Although I’ve been a bit busy of late, I did find time today to visit the Dreamforce 2010 Expo, and to see the morning’s keynote. There is an overwhelming marketing bias at all conferences of this ilk, but I am never disappointed when I take the time to listen to a Benioff rant. This morning started with a dose of his anti-Microsoft argument, and peaked in his familiar evangelistic tenor; he warned us against the evils of the “false cloud,” railed against those who would slow the advancement of the cloud vision with scare tactics, and even converted a customer who was used in a Microsoft anti-Salesforce ad back into the fold, right in front of a cheering audience of believers. Can I get an AMEN??
But even with all the showboating, the glossy brochures, the super-peppy marketing people, the will.i.am, etc., there is something real about the positive mood of this place, the optimism of the business and technical people milling about Moscone Center. It’s the feeling of critical mass, of belonging to the right community at the right time; in fact, it’s the feeling I had ten years ago, the first time I attended JavaOne.
Earlier this year, I attended the OracleWorld+JavaOne 2010 conference (just the JavaOne part), and I came away from it perhaps a bit better informed on select topics, but completely deflated from a community momentum point of view. I’ve been a solid advocate of Java technologies, and I will continue to value them and use them in my work, but it is clear that the momentum is moving in the direction of IaaS, PaaS, and SaaS offerings, very few of which emphasize Java technologies at their core (although many support Java for investment protection purposes).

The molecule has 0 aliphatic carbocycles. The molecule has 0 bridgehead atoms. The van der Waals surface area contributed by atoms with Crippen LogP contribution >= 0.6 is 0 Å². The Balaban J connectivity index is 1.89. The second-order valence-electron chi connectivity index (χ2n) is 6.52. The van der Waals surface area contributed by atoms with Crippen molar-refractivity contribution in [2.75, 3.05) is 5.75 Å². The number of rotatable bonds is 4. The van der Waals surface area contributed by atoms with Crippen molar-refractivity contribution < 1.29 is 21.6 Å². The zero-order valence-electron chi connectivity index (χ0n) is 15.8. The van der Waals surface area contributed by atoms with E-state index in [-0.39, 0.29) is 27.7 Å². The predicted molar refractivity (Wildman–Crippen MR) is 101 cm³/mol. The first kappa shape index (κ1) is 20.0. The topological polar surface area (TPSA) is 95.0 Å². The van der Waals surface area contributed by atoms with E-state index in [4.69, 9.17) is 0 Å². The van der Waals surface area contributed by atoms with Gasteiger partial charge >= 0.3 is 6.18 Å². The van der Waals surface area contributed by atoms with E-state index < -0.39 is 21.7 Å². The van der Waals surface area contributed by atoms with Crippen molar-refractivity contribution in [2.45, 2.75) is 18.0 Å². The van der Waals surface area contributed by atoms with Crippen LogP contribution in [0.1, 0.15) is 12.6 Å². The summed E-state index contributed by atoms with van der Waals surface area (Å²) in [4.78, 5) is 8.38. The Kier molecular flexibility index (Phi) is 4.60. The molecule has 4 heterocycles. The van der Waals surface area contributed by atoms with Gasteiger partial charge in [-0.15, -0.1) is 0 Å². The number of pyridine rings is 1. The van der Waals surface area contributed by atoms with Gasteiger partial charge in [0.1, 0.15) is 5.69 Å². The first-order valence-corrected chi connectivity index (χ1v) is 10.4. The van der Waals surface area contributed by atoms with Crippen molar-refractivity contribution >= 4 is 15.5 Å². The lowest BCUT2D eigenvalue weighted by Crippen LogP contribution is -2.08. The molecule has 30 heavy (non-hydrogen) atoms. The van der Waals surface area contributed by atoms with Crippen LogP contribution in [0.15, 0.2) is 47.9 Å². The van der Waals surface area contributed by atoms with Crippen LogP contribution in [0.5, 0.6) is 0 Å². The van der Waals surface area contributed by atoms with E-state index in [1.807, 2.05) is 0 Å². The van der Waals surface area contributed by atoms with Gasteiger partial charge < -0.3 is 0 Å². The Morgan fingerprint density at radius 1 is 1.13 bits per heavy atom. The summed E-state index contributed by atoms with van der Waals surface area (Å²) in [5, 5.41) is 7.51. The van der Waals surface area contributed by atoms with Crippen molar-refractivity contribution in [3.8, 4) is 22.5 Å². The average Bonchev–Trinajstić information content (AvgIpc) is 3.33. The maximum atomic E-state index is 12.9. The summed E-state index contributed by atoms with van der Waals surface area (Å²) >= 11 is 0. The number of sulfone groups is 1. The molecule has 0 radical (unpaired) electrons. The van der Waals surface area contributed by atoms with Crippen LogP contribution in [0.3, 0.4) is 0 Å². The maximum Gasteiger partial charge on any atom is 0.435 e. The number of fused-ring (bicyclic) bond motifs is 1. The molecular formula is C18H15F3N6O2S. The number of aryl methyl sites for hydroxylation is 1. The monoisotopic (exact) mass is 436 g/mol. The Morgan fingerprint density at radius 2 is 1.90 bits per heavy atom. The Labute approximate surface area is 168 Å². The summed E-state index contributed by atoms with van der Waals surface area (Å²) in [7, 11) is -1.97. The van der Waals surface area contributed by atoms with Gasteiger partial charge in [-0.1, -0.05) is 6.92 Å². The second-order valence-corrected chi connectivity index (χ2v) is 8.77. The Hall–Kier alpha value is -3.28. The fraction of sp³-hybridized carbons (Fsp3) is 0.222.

Conversely, the Force.com universe is ever-expanding, offering more enterprise software capabilities with every release. Recent announcements like the planned acquisition of Heroku (a Ruby-on-Rails PaaS vendor), a database-only platform service, a free Chatter service, and the variety of improvements in Force 2 platform lend credence to the claim that Salesforce.com can solve most IT-related business problems, especially for mid-sized businesses that want to compete with the big dogs on a level playing field.
This mix of new capabilities arriving at an exceptional rate and the fervor of Marc Benioff and friends can fuel the big cloud shift for the near term, but it is platform adoption by an increasing number of customers and partners that will provide the sustaining force needed to revolutionize the IT industry in the long run. My bets remain on the cloud.